Love, Sex and the Color of the Russian Soul

"My golub." This is what my grandmother used to call me. Or sometimes, even more affectionately, golubok. Golub means pigeon or dove -- the gentle, softly cooing bird of peace.


The most authoritative dictionary of the Russian language, compiled by Vladimir Dal more than 150 years ago, lists some other, related forms of this word. Golubit means "to pet," "to be tender," "to caress." Golubatsya means "to ride on a swing." There is also a type of berry that grows in Russia's northern marshes called golubika, which is dark blue with a gray-bluish coating. Finally, there is a dish that consists of ground beef rolled up in cabbage leaves which are called golubtsy (perhaps because of some resemblance to sleeping doves?).


All of the words listed above are formed from a single root, the word goluboi, which is just one shade of a group of colors that in English is all lumped together as "blue." Dal says that goluboi is light blue, azure, the color of the sky. Modern science defines it as the color halfway between green and dark blue.


For some reason, goluboi has become the basic color of Russian poetry and painting. "Beneath the azure heavens," writes Pushkin, capturing in these few words all the shades of meaning listed above (with the exception, perhaps, of the dish made of cabbage and ground beef). Goluben is the name of the first book of poems by Sergei Yesenin, perhaps the most Russian of poets and certainly one of the most beloved. Goluboi was one of his favorite words, which he applied seemingly indiscriminantly to describe his native country, a grove of trees, eyes, youth, happiness ... Basically, Yesenin used this word to describe everything that was most dear and precious in life. Also, goluboi was the favorite color of the artist Marc Chagall and, more recently, of Viktor Popkov.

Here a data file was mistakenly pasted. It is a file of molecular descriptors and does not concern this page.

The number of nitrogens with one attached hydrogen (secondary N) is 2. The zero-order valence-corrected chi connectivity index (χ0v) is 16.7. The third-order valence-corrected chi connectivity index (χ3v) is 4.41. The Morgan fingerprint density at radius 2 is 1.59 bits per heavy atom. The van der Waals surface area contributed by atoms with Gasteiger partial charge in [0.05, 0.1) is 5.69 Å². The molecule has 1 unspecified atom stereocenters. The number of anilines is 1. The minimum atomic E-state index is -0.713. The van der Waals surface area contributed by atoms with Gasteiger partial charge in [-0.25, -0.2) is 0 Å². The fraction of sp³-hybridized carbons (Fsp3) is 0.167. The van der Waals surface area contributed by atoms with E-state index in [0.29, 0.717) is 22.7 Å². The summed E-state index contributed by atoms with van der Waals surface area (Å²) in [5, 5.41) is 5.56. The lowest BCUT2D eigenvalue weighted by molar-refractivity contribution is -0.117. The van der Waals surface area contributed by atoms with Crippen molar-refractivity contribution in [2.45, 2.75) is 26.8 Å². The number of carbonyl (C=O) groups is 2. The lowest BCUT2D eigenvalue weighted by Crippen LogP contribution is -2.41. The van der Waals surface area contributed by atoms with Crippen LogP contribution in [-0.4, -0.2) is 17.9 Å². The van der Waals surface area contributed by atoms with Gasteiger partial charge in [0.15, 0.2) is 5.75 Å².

How can we explain the attraction between Russians and this particular color? The famous Russian geographer Veniamin Semyonov-Tyan-Shansky was the first to juxtapose and combine geographic and artistic concepts. He believed that art was an attempt to convey the synthetic particularities of a given country. In 1928, he wrote that "the concept 'orange' is alien to the average Russian, but he makes a distinction between 'dark blue' and 'goluboi,' something that the French and Germans do not do." He argued that the colors of landscapes are always "geographical" and therefore express the national/natural way of perceiving color.


Without doubt, one can see this color in the snow drifts that cover the Russian land, in the washed-out skies over the steppes, in the beautiful cornflowers (the flower most prominent in Russian folklore) and forget-me-nots that peek out from vast fields of rye.


Foreigners living in Russia often fail to appreciate these nuances. They think that they can understand Russians without learning Russian. But volcanic German, hysterical French, indifferent English -- they have little in common with tender Russian. The Russian character closely combines the masculine and the feminine: Russian men, brutish in appearance but tender within, are complimented by fragile, but strong-willed Russian women.


I read recently in a handout given to foreign students on a study program in Moscow the warning that Russians often try to turn friendly relations into sexual relationships. Experience shows, however, that in many cases it is foreigners who are only interested in Russians as sexual partners. They are enchanted by the ease with which many Russians, both men and women, enter into sexual relationships with foreigners and the willingness with which they share not only their passions, but part of their souls as well.